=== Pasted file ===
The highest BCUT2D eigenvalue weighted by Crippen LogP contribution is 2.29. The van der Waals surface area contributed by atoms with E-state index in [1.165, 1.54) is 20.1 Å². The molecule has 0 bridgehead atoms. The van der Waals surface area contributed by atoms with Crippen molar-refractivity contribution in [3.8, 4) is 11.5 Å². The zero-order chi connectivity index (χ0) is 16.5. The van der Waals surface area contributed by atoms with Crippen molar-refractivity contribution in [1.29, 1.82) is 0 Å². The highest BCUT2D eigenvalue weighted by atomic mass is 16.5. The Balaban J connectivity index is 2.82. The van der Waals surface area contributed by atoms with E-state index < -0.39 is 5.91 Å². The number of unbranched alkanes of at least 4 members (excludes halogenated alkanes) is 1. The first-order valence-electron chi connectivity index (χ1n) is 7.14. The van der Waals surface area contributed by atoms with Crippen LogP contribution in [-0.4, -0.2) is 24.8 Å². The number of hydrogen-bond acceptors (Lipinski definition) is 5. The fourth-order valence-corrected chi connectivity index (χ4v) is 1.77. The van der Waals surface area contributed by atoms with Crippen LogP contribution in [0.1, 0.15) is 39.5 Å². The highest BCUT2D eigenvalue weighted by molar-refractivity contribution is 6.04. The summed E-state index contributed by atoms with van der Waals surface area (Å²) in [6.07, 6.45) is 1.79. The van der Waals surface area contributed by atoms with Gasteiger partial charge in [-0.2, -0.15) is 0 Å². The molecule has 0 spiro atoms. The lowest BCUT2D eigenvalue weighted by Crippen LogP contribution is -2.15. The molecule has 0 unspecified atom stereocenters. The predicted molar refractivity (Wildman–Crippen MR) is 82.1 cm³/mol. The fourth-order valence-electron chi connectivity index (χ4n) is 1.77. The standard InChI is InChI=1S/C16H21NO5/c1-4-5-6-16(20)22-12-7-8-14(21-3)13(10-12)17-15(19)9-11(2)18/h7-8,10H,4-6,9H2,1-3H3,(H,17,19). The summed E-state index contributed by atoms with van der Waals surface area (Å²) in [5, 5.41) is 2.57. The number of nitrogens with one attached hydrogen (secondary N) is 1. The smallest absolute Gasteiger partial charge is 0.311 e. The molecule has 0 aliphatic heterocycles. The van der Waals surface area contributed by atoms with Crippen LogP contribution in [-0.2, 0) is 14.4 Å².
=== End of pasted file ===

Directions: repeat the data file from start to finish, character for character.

The highest BCUT2D eigenvalue weighted by Crippen LogP contribution is 2.29. The van der Waals surface area contributed by atoms with E-state index in [1.165, 1.54) is 20.1 Å². The molecule has 0 bridgehead atoms. The van der Waals surface area contributed by atoms with Crippen molar-refractivity contribution in [3.8, 4) is 11.5 Å². The zero-order chi connectivity index (χ0) is 16.5. The van der Waals surface area contributed by atoms with Crippen molar-refractivity contribution in [1.29, 1.82) is 0 Å². The highest BCUT2D eigenvalue weighted by atomic mass is 16.5. The Balaban J connectivity index is 2.82. The van der Waals surface area contributed by atoms with E-state index < -0.39 is 5.91 Å². The number of unbranched alkanes of at least 4 members (excludes halogenated alkanes) is 1. The first-order valence-electron chi connectivity index (χ1n) is 7.14. The van der Waals surface area contributed by atoms with Crippen LogP contribution in [-0.4, -0.2) is 24.8 Å². The number of hydrogen-bond acceptors (Lipinski definition) is 5. The fourth-order valence-corrected chi connectivity index (χ4v) is 1.77. The van der Waals surface area contributed by atoms with Crippen LogP contribution in [0.1, 0.15) is 39.5 Å². The highest BCUT2D eigenvalue weighted by molar-refractivity contribution is 6.04. The summed E-state index contributed by atoms with van der Waals surface area (Å²) in [6.07, 6.45) is 1.79. The van der Waals surface area contributed by atoms with Gasteiger partial charge in [-0.2, -0.15) is 0 Å². The molecule has 0 spiro atoms. The lowest BCUT2D eigenvalue weighted by Crippen LogP contribution is -2.15. The molecule has 0 unspecified atom stereocenters. The predicted molar refractivity (Wildman–Crippen MR) is 82.1 cm³/mol. The fourth-order valence-electron chi connectivity index (χ4n) is 1.77. The standard InChI is InChI=1S/C16H21NO5/c1-4-5-6-16(20)22-12-7-8-14(21-3)13(10-12)17-15(19)9-11(2)18/h7-8,10H,4-6,9H2,1-3H3,(H,17,19). The summed E-state index contributed by atoms with van der Waals surface area (Å²) in [5, 5.41) is 2.57. The number of nitrogens with one attached hydrogen (secondary N) is 1. The smallest absolute Gasteiger partial charge is 0.311 e. The molecule has 0 aliphatic heterocycles. The van der Waals surface area contributed by atoms with Crippen LogP contribution in [-0.2, 0) is 14.4 Å².